GAMBER — Tiny stars still twinkle on the ceiling of Richard Purman's bedroom.A UFO sticker, as if frozen in flight, still glows when the lights are extinguished.
But most nights, no one is there to see them.
Sometimes Jim Purman sleeps there because it's warmer in that part of the house on South Klee Mill Road. Sometimes he goes there to think about his 17-year-old son, Richard, murdered by classmates for his car in 1987.
Marilyn Monroe peers seductively from one wall. An old copy of Andy Warhol's Interview magazine lies askew on the floor.A life-size picture of Elvira hawks St. Pauli Girl beer.
Bits of Richard's persona remain scattered across his room.
"For a long time after Richard died, part of me truly believed that if I thought about him enough, he would come back," said Purman. "I thought about him constantly. I wanted to tell everyone about him."
He said he would meet people on airplanes and tell them the story of how Richard was shot in the chest by two boys named Brian who wanted to drive to California and needed a car to do it.
"I remember thinking -- after I told one woman the story -- that I wanted her to think about it 40 years from now. I wanted her to tell people, 'I once met a man whose son was murdered.' "
Some of the events surrounding Richard's murder caused his family almost as much pain as the shooting itself, Purman said.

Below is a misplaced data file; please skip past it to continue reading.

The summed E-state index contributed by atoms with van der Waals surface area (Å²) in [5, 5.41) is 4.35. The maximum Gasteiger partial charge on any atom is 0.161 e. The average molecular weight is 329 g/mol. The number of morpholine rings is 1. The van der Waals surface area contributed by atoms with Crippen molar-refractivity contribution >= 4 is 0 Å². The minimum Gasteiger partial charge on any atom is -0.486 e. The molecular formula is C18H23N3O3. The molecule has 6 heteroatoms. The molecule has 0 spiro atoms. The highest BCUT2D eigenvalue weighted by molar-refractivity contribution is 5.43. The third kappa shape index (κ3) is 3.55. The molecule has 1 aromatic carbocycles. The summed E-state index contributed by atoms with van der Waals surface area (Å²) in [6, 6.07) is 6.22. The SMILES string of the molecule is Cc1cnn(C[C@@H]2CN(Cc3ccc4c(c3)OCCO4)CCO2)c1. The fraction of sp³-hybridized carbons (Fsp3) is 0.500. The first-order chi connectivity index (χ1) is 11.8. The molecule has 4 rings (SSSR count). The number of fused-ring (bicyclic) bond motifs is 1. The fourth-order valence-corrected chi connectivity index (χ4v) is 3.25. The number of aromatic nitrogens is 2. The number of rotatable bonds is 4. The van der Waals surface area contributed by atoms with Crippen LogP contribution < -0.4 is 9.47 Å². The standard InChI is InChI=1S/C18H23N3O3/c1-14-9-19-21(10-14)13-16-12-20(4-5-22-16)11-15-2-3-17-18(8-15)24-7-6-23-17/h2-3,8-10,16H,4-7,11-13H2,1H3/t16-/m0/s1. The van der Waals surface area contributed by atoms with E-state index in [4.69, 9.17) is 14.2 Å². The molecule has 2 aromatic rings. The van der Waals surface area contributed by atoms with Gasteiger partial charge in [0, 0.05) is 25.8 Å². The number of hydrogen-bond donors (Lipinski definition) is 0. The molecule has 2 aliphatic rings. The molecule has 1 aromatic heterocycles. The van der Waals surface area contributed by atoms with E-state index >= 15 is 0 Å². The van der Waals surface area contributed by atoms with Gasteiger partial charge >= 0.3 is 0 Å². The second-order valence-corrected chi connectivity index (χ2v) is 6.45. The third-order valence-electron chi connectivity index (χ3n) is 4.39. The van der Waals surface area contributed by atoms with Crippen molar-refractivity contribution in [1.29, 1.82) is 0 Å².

During the murder trial of Brian Jordan -- one of the boys convicted in the slaying -- Purman and his former wife were banished from the courtroom because they were scheduled to be called as defense witnesses in the case.
"A crueler blow to us personally, or asa family, could not have been devised," Purman later testified.
Sitting through the praising testimony of Jordan's friends and relatives at the boy's sentencing also caused the Purman family great anguish, he said.
Rather than attempting to forget the events surrounding his son's death, Purman has joined Parents of Murdered Children, asupport group which meets in Winchester, Va.
He testifies before General Assembly committees on behalf of bills on gun control and victims' rights. Last fall, he appeared on an episode of "Geraldo" that dealt with teens and gun-related violence.
He says Richard would have loved the attention.
"Richard would have loved all the media exposure, talking to reporters and being on television," he said.
Though he has learned to accept his son's death, Jim Purman has not emerged unscathed.
In his job as a drug and alcohol counselor in Baltimore County, Purman was a man of compassion. He says he lost heart when he son was killed.
He still talks about his son's murder a great deal. But it is without the consuming feelings he once had, he said.
"For a while, I was obsessed with the idea of petitioning the county to change the name of Mail Road to Richard Purman Drive," he said. "I wanted everyone to remember that was where (the murder) happened."
He abandoned the idea after realizing that the people who live on Mail Road probably wanted to forget all about the slaying.
The idea of a Richard Purman Drive has not been lost, however.
Jim Purman, who is retiring from his job in June, is selling some of his property and putting in a new access road to the plots.
The new road will be called Richard Drive.